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Early voices
Early voices
Early voices
Early voices
Early voices
Early voices
Early voices
Early voices
Early voices
Early voices
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Early voices


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  • 1. Early Voices: The Culture of the Middle Ages and the Renaissance
  • 2.
    • “ Anonymous was a woman.” – Virginia Woolf, 1929, A Room of One’s Own
    • Margary Kempe , 1501, published the first autobiography in the English language
    • Margaret Tyler , 1575, published the first secular text translated by a woman
    • Elizabeth Cary , 1613, published first original play known to be written by a woman
    • Sarah Jinner , 1656 was the first woman to earn a living as a writer
  • 3.
    • These women are exceptional, and therefore atypical because of their level of education and intellectual authority compared to most women (and men) of their day.
  • 4.
    • We must consider these achievements against the cultural and historical backdrop of these early centuries, which can be characterized by change , political, social, literary and religious.
  • 5. Cultural Characteristics
    • People in this time period began to move away from the superstitions, centrality and absolute authority of the Catholic Church because of
    • (a) The Protestant Reformation (Martin Luther’s challenge to doctrine, dogma, and the authority of the Pope), which gave people a different way of being Christian
  • 6.
    • (b) The Renaissance idea of Humanism : putting people, and not God at the center of things, valuing enlightened education and secular art and literature. Renaissance Humanists believed in the perfectibility of humanity.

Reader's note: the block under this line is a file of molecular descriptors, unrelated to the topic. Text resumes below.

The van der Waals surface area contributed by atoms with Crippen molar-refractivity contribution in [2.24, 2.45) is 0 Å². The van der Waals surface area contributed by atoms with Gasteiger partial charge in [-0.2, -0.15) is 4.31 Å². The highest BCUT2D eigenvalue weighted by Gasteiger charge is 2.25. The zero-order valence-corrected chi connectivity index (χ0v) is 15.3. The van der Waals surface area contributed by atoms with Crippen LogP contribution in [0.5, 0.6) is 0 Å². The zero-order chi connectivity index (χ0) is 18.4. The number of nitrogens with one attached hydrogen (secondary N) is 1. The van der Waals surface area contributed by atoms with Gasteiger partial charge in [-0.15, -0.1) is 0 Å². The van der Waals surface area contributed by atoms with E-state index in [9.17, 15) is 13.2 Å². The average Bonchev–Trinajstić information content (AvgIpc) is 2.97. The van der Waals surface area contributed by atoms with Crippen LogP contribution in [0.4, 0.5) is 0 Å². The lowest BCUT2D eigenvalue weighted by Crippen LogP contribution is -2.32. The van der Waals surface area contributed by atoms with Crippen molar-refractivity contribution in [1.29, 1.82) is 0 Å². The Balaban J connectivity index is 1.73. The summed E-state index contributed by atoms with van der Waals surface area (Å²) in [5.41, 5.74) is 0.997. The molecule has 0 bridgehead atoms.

• 7. Additional Cultural Factors
    • The birth in the middle of the fourteenth century of the middle class, moving away from a feudal society
    • Decimation of crops by drought
    • Decimation of the population by repeated bouts of the “Black Deeth,” the plague
    • Britain’s attempts to expand its borders, annexing Wales, and repeated fighting to bring Scotland and Ireland under British rule
  • 8. Women’s Lives
    • The reality of women’s lives at this time is that women had no status in law – “Femes sole,” although they occasionally did in fact – “femes covert”:
    • Chaucer’s Prioress, and the Wife of Bath in The Canterbury Tales had a degree of wealth and power, for example.
    • Women only had legal status as daughters, wives and widows of men.
  • 9. Religious Influence
    • Church doctrine, passed down from St. Jerome, St. Paul, St. Augustine and St. Thomas Aquinas, teaches women to be silent and obedient to their husbands and clergy.
    • Women as the Magdalene, or the “daughters of Eve,” prone to temptation, disproportionate burden of guilt, born sinners who need chastisement or correction.
  • 10.
    • This culture, therefore, sees women as spiritually, as well as physically, inferior.
    • Women thus were taught to strive to be more like Mary, idealized as saintly, chaste, humble, obedient to the patriarchal and divine will.